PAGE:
In the 5th and 6th century, the central-Iraqi city of al-Hira was an important hub in the region, as the capital of the Lakhmids and the seat of a metropolitan bishop. After being conquered by the Rashidun Caliphate, al-Hira flourished in conjunction with the newly founded city of Kufa nearby. While Kufa went on to evolve into one of the most important cities in Islamic Iraq, al-Hira's significance waned, and some time after the 10th century, was completely abandoned. Today, the historical settlement area is encompassed by the two rapidly growing cities of Najaf and Kufa in the northwest and Abu Sukheir in the southeast, and is in serious danger due to construction and infrastructure projects.
This archaeologically and historically based reconstruction of the settlement history and material culture of al-Hira is taking place as part of a German-Iraqi collaboration. It is focused on an investigation of pre-Islamic settlement and transformation processes that were triggered by broader political shifts in the 7th century. This includes questions related to changes in the use of space, land development, building types and functions, as well as their architectural features. Another focus is the production of a stratigraphically arranged based ceramics sequence.
This multidisciplinary research project involves magnetic prospection work, the evaluation of remote sensing data, surface analyses, archaeological probes excavations and architectural investigations, as well as comparisons between on-site findings and historical texts. On top of this, a new methodology has been developed in response to the fact that the project has access to a huge amount of high-quality prospection and remote sensing data. This database is being used for the development of a new evaluative approach utilising deep learning, incorporating concepts and methods from AI.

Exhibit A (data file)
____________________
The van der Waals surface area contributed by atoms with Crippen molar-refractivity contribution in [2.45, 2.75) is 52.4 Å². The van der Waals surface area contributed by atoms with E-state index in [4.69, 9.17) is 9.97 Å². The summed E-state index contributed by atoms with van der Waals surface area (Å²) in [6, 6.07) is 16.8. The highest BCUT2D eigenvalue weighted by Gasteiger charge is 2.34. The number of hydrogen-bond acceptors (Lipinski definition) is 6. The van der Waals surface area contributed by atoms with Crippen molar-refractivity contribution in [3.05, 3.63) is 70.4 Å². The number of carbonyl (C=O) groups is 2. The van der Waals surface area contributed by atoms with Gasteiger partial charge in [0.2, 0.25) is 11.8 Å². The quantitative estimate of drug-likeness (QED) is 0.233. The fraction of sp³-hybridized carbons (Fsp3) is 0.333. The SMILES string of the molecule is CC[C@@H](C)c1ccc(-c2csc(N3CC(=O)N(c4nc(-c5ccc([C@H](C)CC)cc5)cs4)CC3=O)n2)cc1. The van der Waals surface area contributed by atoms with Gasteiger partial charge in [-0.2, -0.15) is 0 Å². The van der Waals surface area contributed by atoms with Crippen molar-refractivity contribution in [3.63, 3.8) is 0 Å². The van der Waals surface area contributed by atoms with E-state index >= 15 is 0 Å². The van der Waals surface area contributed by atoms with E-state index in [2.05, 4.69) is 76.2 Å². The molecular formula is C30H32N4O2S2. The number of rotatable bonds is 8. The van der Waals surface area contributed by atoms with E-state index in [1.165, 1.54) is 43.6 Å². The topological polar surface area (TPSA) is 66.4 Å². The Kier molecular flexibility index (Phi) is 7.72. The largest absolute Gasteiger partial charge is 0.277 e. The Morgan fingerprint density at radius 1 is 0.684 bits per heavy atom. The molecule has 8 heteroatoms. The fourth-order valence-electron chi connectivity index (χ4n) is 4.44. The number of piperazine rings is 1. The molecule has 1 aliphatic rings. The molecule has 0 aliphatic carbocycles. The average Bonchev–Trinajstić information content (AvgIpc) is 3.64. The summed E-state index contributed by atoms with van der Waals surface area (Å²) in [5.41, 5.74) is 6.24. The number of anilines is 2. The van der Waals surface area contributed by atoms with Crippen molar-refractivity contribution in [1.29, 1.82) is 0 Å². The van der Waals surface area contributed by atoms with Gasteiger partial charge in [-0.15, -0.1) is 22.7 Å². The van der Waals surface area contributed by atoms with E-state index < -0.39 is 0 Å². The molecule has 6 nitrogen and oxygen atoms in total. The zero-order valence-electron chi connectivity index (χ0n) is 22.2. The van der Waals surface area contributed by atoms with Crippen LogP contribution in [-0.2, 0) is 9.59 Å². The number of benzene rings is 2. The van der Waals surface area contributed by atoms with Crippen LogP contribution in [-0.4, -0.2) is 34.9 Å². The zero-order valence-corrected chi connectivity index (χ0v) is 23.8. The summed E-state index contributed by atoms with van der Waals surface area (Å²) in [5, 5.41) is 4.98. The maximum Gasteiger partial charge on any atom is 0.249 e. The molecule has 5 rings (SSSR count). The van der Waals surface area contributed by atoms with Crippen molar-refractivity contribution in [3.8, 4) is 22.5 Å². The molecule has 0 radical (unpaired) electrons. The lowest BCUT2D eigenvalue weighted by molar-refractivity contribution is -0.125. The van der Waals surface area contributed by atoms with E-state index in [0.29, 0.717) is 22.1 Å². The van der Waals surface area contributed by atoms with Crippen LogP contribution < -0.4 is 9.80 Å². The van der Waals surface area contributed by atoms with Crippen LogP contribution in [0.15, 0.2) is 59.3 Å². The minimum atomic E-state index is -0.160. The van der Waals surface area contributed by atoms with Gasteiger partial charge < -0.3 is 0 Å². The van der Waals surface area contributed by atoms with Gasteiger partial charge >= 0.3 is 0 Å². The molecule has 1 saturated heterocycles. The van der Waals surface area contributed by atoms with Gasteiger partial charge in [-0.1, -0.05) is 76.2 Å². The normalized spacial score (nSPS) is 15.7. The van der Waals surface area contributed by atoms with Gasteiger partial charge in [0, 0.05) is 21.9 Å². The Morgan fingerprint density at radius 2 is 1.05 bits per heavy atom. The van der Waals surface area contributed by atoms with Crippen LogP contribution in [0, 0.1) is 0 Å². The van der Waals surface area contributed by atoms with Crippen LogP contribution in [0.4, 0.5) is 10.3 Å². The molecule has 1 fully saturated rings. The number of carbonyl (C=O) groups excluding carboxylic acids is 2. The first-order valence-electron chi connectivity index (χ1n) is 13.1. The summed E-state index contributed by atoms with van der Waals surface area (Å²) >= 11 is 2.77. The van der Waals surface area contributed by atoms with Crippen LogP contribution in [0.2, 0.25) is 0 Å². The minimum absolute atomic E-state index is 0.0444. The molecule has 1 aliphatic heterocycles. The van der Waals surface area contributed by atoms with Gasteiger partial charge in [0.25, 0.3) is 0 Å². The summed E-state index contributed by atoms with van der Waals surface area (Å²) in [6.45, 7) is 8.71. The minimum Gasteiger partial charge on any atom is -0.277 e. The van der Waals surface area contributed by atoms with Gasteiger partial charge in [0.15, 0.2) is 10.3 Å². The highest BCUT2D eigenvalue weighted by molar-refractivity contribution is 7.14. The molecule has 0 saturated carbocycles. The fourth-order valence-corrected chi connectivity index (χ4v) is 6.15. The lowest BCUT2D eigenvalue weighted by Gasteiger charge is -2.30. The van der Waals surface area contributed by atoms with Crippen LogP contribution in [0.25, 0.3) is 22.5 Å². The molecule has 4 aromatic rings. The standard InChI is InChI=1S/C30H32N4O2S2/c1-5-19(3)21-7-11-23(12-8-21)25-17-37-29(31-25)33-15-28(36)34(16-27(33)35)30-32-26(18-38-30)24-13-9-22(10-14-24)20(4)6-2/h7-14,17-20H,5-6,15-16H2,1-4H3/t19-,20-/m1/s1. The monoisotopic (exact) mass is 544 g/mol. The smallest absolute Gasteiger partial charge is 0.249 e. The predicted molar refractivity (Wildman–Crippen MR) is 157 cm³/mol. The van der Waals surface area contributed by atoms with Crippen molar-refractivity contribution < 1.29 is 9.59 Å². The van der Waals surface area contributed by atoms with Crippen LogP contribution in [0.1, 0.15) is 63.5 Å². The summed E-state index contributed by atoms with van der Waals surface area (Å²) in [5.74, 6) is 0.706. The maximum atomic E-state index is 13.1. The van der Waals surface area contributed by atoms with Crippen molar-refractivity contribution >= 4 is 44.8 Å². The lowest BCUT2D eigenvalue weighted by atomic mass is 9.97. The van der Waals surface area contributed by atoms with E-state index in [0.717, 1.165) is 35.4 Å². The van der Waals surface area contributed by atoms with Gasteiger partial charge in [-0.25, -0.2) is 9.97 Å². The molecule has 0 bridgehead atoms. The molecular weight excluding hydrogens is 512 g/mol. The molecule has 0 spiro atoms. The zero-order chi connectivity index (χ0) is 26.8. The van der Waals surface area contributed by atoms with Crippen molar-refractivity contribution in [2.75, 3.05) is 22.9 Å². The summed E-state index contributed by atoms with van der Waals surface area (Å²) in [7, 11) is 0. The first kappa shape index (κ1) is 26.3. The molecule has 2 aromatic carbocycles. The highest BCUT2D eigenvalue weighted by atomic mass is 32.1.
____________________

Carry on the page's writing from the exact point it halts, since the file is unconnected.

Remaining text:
Cooperation partners: Deutsches Archäologisches Institut/Orient Department, Technische Universität, Berlin/Department of Building Archaeology, Masters programme in Heritage Conservation, Iraqi State Board of Antiquities and Heritage; Eastern Atlas Berlin; Prof Dr Kasten Lambers/Digital Archaeology, Universiteit Leiden, TU Berlin, DAI
Principal investigators: Martina Müller-Wiener (ISL), Martin Gussone (TU), Margarete van Ess (DAI)
Project team: Dr Catharine Hof, Dr Natascha Mathyschok, Dr Ibrahim Salman, Agnes Schneider MSc
Funded by: Deutsche Forschungsgemeinschaft
Project duration: 3 years (2020 to 2022)